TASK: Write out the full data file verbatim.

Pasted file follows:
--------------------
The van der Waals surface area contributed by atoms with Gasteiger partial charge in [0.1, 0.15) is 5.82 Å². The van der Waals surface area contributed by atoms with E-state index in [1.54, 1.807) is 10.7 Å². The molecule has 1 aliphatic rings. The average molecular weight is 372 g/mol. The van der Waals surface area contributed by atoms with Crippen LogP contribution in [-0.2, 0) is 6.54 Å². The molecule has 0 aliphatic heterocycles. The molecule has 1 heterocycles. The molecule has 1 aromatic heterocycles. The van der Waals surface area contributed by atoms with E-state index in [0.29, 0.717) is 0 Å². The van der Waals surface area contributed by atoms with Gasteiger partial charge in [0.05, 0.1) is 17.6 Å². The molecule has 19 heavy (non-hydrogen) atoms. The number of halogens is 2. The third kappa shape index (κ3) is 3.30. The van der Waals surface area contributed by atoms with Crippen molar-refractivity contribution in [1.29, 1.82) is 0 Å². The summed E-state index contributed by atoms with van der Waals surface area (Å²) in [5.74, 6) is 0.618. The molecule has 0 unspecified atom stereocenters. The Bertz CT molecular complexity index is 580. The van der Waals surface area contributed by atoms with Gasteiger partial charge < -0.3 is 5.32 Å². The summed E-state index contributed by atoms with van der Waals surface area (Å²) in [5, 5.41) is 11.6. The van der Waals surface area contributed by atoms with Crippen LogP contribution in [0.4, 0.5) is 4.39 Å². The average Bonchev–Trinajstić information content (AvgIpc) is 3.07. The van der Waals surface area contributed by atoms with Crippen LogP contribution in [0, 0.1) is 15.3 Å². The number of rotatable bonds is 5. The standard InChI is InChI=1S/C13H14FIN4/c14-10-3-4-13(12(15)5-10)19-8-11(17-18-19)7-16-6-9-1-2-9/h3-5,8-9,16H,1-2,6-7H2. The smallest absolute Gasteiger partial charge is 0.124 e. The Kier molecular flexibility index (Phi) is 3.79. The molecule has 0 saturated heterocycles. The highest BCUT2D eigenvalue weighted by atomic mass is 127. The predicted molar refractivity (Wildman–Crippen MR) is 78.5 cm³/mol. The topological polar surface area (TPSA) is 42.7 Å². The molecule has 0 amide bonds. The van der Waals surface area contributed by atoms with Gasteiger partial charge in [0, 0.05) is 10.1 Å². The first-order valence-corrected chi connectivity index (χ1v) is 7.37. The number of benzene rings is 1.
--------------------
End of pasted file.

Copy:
The van der Waals surface area contributed by atoms with Gasteiger partial charge in [0.1, 0.15) is 5.82 Å². The van der Waals surface area contributed by atoms with E-state index in [1.54, 1.807) is 10.7 Å². The molecule has 1 aliphatic rings. The average molecular weight is 372 g/mol. The van der Waals surface area contributed by atoms with Crippen LogP contribution in [-0.2, 0) is 6.54 Å². The molecule has 0 aliphatic heterocycles. The molecule has 1 heterocycles. The molecule has 1 aromatic heterocycles. The van der Waals surface area contributed by atoms with E-state index in [0.29, 0.717) is 0 Å². The van der Waals surface area contributed by atoms with Gasteiger partial charge in [0.05, 0.1) is 17.6 Å². The molecule has 19 heavy (non-hydrogen) atoms. The number of halogens is 2. The third kappa shape index (κ3) is 3.30. The van der Waals surface area contributed by atoms with Crippen molar-refractivity contribution in [1.29, 1.82) is 0 Å². The summed E-state index contributed by atoms with van der Waals surface area (Å²) in [5.74, 6) is 0.618. The molecule has 0 unspecified atom stereocenters. The Bertz CT molecular complexity index is 580. The van der Waals surface area contributed by atoms with Gasteiger partial charge < -0.3 is 5.32 Å². The summed E-state index contributed by atoms with van der Waals surface area (Å²) in [5, 5.41) is 11.6. The van der Waals surface area contributed by atoms with Crippen LogP contribution in [0.4, 0.5) is 4.39 Å². The average Bonchev–Trinajstić information content (AvgIpc) is 3.07. The van der Waals surface area contributed by atoms with Crippen LogP contribution in [0, 0.1) is 15.3 Å². The number of rotatable bonds is 5. The standard InChI is InChI=1S/C13H14FIN4/c14-10-3-4-13(12(15)5-10)19-8-11(17-18-19)7-16-6-9-1-2-9/h3-5,8-9,16H,1-2,6-7H2. The smallest absolute Gasteiger partial charge is 0.124 e. The Kier molecular flexibility index (Phi) is 3.79. The molecule has 0 saturated heterocycles. The highest BCUT2D eigenvalue weighted by atomic mass is 127. The predicted molar refractivity (Wildman–Crippen MR) is 78.5 cm³/mol. The topological polar surface area (TPSA) is 42.7 Å². The molecule has 0 amide bonds. The van der Waals surface area contributed by atoms with Gasteiger partial charge in [0, 0.05) is 10.1 Å². The first-order valence-corrected chi connectivity index (χ1v) is 7.37. The number of benzene rings is 1.